HPV-positive samples were genotyped by multiplex PCR, in order to detect the seven oncogenic HPV types that are prevalent, and more associated with cervical cancer in Brazil : HPV16, 18, 31, 33, 35, 45 and 52. Multiplex PCR was performed as previously described , with the exception of HPV16, for which a different primer set was used . Briefly, the PCR mix was carried out in a final volume of 25 μl containing buffer (KCl) 1X, MgCl2 2 mM, dNTPs 200 μM, 0.4 μM both primers, Taq polymerase 2.5U, and DNA 3 μl. The amplification profile was as follows: 94°C for 4 min, followed by 35 cycles of denaturation at 94°C for 30s, annealing at 56°C for 30 s, extension at 72°C for 45 s. A final extension at 72°C for 4 min was performed.
The set of primers used for the multiplex PCR were as follows: HPV16 sense 5′AAGGGCGTAACCGAAATCGGT3′, antisense 5′CATATACCTCACGTCGCAG3′; HPV18 sense 5′CACTTCACTGCAAGACATAGA3′, antisense 5′GTTGTGAAATCGTCGTTTTTCA3′;
HPV31 sense 5′GAAATTGCATGAACTAAGCTCG3′,antisense 5′ACATATACCTTTGTTT-GTCAA3′; HPV33 sense 5′ACTATACACAACATTGAACTA3′, antisense 5′GTTTTTACACG-TCACAGTGCA3′; HPV35 sense 5′CAACGAGGTAGAAAGC-ATC3′, antisense 5′CCGA-CCTG TCCACCGTCCACCG3′; HPV45 sense 5GATGGAAAAGTGCATTACAGG3, antisense 5′ACCTCTGTGCGTTCCAATGT3′;HPV52 sense 5′TAAGGCTG CAGTGTGTGCAG3′, antisense 5′CTAAT AGTTATTTCACTTAATGGT3′.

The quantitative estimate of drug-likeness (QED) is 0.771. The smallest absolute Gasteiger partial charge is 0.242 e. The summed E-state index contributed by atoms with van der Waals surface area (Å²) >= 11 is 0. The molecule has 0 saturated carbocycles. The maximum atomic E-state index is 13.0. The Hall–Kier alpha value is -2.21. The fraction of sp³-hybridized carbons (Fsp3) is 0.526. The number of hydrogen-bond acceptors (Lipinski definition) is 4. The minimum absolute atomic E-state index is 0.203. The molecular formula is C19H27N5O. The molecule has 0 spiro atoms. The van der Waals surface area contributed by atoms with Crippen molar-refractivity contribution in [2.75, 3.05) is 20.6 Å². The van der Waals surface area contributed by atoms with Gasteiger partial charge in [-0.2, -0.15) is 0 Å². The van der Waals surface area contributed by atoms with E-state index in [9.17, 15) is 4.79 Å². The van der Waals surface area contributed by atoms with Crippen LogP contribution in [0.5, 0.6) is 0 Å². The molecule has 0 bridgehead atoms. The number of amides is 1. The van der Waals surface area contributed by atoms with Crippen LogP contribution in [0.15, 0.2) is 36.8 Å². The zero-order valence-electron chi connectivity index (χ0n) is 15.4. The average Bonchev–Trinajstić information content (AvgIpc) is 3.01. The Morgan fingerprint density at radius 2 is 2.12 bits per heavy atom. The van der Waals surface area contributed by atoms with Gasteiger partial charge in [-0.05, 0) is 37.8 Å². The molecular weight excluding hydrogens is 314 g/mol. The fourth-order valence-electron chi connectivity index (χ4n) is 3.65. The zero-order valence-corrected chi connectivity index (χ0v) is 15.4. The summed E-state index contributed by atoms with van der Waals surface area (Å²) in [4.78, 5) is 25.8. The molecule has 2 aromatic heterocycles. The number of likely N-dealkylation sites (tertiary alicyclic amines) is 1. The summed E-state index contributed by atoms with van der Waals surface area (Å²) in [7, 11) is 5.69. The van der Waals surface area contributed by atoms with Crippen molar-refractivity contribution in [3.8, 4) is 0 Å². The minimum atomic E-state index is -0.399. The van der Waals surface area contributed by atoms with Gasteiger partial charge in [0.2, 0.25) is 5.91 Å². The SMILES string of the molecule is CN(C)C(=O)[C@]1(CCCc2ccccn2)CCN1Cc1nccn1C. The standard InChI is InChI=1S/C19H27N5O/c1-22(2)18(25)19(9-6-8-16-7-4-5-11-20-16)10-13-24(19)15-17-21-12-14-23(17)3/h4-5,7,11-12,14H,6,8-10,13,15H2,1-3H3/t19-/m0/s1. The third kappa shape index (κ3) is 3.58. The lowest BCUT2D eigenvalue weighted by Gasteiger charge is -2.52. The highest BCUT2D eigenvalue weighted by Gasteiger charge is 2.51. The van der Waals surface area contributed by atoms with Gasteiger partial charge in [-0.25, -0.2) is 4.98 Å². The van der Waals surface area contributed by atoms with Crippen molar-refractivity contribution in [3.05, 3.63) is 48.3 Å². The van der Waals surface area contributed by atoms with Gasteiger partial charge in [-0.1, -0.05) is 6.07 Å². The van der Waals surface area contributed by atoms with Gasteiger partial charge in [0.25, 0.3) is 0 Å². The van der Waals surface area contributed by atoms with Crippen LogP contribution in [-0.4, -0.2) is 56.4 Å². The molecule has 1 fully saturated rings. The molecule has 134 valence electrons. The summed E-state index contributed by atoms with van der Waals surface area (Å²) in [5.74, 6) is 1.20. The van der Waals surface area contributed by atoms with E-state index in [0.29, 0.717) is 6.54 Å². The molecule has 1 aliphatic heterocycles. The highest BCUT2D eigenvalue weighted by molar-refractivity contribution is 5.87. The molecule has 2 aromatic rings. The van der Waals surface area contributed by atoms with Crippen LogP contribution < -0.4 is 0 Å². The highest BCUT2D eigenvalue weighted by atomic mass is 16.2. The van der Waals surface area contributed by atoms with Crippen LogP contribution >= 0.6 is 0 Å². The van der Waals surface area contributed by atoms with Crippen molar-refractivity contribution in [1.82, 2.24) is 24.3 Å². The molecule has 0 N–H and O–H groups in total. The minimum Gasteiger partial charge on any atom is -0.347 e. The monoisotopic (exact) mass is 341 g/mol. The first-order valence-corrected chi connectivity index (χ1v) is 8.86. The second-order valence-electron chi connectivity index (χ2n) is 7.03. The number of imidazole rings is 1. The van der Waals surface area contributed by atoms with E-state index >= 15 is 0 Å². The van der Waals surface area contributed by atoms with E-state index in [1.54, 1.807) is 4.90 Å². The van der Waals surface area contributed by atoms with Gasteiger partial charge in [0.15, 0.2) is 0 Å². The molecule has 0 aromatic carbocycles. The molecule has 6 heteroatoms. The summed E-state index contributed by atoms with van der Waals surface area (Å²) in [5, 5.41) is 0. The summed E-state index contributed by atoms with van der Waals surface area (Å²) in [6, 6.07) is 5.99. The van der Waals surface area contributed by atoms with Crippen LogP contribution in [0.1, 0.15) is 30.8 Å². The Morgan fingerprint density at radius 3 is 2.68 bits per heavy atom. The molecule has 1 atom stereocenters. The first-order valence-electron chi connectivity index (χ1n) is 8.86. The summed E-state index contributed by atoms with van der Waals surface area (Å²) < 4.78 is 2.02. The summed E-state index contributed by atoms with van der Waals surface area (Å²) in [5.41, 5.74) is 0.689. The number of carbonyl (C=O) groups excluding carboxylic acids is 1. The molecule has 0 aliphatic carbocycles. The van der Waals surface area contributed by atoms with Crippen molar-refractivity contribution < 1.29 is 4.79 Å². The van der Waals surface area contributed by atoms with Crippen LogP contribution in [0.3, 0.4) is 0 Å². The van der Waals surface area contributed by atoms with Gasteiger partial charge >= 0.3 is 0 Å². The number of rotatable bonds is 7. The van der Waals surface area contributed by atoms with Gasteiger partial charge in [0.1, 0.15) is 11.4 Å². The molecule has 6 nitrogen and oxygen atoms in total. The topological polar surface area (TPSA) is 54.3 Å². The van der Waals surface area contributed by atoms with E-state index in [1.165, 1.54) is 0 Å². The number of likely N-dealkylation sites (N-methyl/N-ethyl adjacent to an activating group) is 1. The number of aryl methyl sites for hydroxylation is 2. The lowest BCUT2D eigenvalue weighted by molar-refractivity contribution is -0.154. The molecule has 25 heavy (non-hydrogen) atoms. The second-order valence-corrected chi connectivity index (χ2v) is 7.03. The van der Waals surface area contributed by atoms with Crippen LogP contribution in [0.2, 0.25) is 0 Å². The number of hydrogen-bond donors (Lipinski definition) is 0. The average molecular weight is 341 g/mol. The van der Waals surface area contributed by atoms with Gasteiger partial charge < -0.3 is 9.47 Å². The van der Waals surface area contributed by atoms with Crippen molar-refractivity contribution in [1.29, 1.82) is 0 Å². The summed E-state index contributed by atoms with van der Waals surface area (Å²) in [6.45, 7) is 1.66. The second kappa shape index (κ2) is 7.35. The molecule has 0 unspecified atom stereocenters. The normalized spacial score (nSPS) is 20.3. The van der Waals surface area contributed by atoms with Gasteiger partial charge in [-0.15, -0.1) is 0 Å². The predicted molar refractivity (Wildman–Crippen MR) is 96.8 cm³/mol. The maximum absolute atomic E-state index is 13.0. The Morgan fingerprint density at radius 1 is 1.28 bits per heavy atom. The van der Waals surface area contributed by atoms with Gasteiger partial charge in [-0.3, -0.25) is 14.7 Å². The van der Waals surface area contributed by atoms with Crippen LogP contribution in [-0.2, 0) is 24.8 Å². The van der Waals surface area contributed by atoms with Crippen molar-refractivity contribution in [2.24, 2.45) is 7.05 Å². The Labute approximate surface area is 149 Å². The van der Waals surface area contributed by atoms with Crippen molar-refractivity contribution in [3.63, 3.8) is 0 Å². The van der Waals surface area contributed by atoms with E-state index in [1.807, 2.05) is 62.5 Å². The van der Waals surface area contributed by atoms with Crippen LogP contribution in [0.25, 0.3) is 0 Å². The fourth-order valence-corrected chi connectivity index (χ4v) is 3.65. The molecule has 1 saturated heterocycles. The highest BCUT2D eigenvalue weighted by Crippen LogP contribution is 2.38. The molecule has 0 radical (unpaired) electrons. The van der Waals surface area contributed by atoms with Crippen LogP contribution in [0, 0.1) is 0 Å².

Samples positive at HPV detection, but negative at PCR genotyping were re-tested by reverse-line blot hybridization using the Digene HPV Genotyping RH (Qiagen) commercial kit, according to the manufacturer’s protocol. The kit employed biotynilated primers (GP5+/GP6+) and the assay targets 18 HPV types , including those classified by the International Agency for Research on Cancer (IARC) as carcinogenic (Group 1 carcinogen, HPV16, 18, 31, 33, 35, 39, 45, 51, 52, 56, 58, 59), probably carcinogenic (Group 2A carcinogen, HPV68), and as possibly carcinogenic to humans (Group 2B carcinogen, HPV26, 53, 66, 73, 82) . PCR biotinylated products (10 μl) were denatured and hybridized with type-specific oligonucleotide probes immobilized as parallel lines on nitrocellulose membrane strips. The hybrids were detected with alkaline phosphatase–streptavidin conjugate and substrate (5-bromo-4-chloro-3-indolylphosphate and nitroblue tetrazolium), resulting in a purple precipitate at positive probe lines. After drying, the strips were analyzed by visually comparing them with the interpretation grid supplied in the kit; the presence of a clearly visible line was considered a positive reaction.